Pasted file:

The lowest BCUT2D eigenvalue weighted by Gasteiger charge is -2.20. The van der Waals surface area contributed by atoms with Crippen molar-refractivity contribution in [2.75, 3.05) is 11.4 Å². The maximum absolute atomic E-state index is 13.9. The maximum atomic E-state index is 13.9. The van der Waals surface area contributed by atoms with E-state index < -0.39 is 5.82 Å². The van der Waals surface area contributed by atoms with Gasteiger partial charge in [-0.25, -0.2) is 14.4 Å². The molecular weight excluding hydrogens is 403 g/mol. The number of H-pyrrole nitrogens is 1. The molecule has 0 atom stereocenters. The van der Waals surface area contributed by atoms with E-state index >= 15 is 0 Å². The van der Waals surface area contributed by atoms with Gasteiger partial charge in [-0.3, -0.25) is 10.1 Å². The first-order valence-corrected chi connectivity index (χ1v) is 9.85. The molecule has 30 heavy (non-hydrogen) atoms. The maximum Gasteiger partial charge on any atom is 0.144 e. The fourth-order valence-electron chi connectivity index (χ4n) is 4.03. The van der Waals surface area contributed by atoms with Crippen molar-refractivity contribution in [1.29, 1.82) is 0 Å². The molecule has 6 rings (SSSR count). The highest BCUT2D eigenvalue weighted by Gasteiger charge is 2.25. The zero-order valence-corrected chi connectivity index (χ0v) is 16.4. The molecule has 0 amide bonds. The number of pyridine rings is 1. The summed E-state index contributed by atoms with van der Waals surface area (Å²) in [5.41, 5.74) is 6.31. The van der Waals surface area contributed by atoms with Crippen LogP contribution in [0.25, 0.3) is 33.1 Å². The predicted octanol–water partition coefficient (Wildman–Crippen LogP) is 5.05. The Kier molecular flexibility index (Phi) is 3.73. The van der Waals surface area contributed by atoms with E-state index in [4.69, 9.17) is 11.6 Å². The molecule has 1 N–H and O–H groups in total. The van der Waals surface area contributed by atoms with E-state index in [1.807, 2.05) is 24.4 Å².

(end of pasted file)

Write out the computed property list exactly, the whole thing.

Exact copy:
The lowest BCUT2D eigenvalue weighted by Gasteiger charge is -2.20. The van der Waals surface area contributed by atoms with Crippen molar-refractivity contribution in [2.75, 3.05) is 11.4 Å². The maximum absolute atomic E-state index is 13.9. The maximum atomic E-state index is 13.9. The van der Waals surface area contributed by atoms with E-state index < -0.39 is 5.82 Å². The van der Waals surface area contributed by atoms with Gasteiger partial charge in [-0.25, -0.2) is 14.4 Å². The molecular weight excluding hydrogens is 403 g/mol. The number of H-pyrrole nitrogens is 1. The molecule has 0 atom stereocenters. The van der Waals surface area contributed by atoms with E-state index >= 15 is 0 Å². The van der Waals surface area contributed by atoms with Gasteiger partial charge in [-0.3, -0.25) is 10.1 Å². The first-order valence-corrected chi connectivity index (χ1v) is 9.85. The molecule has 30 heavy (non-hydrogen) atoms. The maximum Gasteiger partial charge on any atom is 0.144 e. The fourth-order valence-electron chi connectivity index (χ4n) is 4.03. The van der Waals surface area contributed by atoms with Crippen molar-refractivity contribution in [1.29, 1.82) is 0 Å². The molecule has 6 rings (SSSR count). The highest BCUT2D eigenvalue weighted by Gasteiger charge is 2.25. The zero-order valence-corrected chi connectivity index (χ0v) is 16.4. The molecule has 0 amide bonds. The number of pyridine rings is 1. The summed E-state index contributed by atoms with van der Waals surface area (Å²) in [5.41, 5.74) is 6.31. The van der Waals surface area contributed by atoms with Crippen LogP contribution in [0.25, 0.3) is 33.1 Å². The predicted octanol–water partition coefficient (Wildman–Crippen LogP) is 5.05. The Kier molecular flexibility index (Phi) is 3.73. The van der Waals surface area contributed by atoms with E-state index in [4.69, 9.17) is 11.6 Å². The molecule has 1 N–H and O–H groups in total. The van der Waals surface area contributed by atoms with E-state index in [1.807, 2.05) is 24.4 Å².